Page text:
Mr. Williams has placed 25,000 Christmas lights on and around his home, which is north of Cincinnati. 25,000 lights probably is not a world record. What makes his lights different is that they are all choreographed to music - in this case, to the Trans-Siberian Orchestra's "Wizard in Winter" (from The Lost Christmas Eve album).
Mr. Williams reports that he is using 88 Light-O-Rama channels to control each light, plus or minus one-tenth of a second. (A Light-O-Rama is a user-programmable light controller that can turn lights on and off automatically from a PC.) Many people use one to control outdoor lights, but Mr. Williams uses 88 of them! The lights are individually programmed to go on and off in sync with the music. I am used to seeing this at rock concerts, not on home Christmas lights.
The display reportedly cost the Williams family $10,000 and two months' work to share the joy of the holiday season with their neighbors. There is no word yet on the December electric bill.
Speaking of the neighbors, playing the loud "Wizard in Winter" music over and over on loudspeakers would probably drive the folks nearby insane. Instead, Mr. Williams only played the music on a low-powered FM transmitter. A sign in front of the house advised passersby to tune their car radios to a certain frequency to hear the music.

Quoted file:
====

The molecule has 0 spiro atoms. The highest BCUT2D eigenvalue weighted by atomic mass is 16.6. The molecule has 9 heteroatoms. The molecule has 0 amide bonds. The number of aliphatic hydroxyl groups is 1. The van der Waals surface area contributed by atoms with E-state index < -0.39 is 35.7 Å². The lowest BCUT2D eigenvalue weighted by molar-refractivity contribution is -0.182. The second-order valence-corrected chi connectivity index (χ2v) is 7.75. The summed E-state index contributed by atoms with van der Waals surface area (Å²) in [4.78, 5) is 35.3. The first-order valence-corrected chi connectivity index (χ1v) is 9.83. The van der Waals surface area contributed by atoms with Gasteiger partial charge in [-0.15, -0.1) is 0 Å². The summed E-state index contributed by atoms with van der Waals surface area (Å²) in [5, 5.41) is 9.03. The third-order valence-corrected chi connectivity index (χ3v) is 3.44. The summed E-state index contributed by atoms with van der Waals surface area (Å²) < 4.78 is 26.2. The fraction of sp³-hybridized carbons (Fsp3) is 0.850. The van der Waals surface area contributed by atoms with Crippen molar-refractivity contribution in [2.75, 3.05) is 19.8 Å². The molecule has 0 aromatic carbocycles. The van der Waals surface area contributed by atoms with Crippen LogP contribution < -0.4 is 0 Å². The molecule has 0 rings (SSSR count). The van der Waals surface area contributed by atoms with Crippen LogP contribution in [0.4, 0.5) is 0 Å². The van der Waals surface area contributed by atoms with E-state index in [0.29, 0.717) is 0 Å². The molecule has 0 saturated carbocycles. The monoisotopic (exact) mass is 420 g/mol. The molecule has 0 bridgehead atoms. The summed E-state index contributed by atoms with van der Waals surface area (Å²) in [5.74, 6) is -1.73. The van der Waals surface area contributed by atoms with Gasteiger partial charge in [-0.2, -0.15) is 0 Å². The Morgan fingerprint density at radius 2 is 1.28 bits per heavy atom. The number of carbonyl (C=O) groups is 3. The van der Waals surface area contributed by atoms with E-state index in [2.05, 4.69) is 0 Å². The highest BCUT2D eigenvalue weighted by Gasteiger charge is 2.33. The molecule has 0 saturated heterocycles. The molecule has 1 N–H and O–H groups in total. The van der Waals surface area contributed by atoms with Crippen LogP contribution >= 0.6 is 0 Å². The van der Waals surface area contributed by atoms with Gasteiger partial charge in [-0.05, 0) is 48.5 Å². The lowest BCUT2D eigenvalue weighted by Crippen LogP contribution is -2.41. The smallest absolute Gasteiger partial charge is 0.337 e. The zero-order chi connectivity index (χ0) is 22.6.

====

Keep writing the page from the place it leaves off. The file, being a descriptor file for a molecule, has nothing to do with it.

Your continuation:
The Williams family was soon in the national limelight with appearances on the Today Show, Inside Edition, the Ellen DeGeneres Show, and CBS News. The Trans-Siberian Orchestra - whose music is featured in the light show - invited the family to attend its Cleveland performance, where they received VIP treatment. Carson Williams reportedly is now negotiating with Miller Beer to appear in a commercial.
As you might expect, once the show got national media attention, the line of cars waiting to see it grew into the hundreds. County sheriff's deputies were unable to get through to the scene of a fender-bender accident among the string of cars driving through the neighborhood. The Williams family was concerned that their neighbors could not get to their homes and that emergency vehicles could not get through if necessary. Because of this concern for safety and respect for his neighbors, they closed the show. However, it lives on via video clips on the Internet.
You have to see this to believe it. I found videos of this display available at several places on the web. Some of the sites are overloaded as tens of thousands of people are trying to view these video clips simultaneously. Here are some of the sites; until the excitement wanes, you may need to keep trying until you find one that works: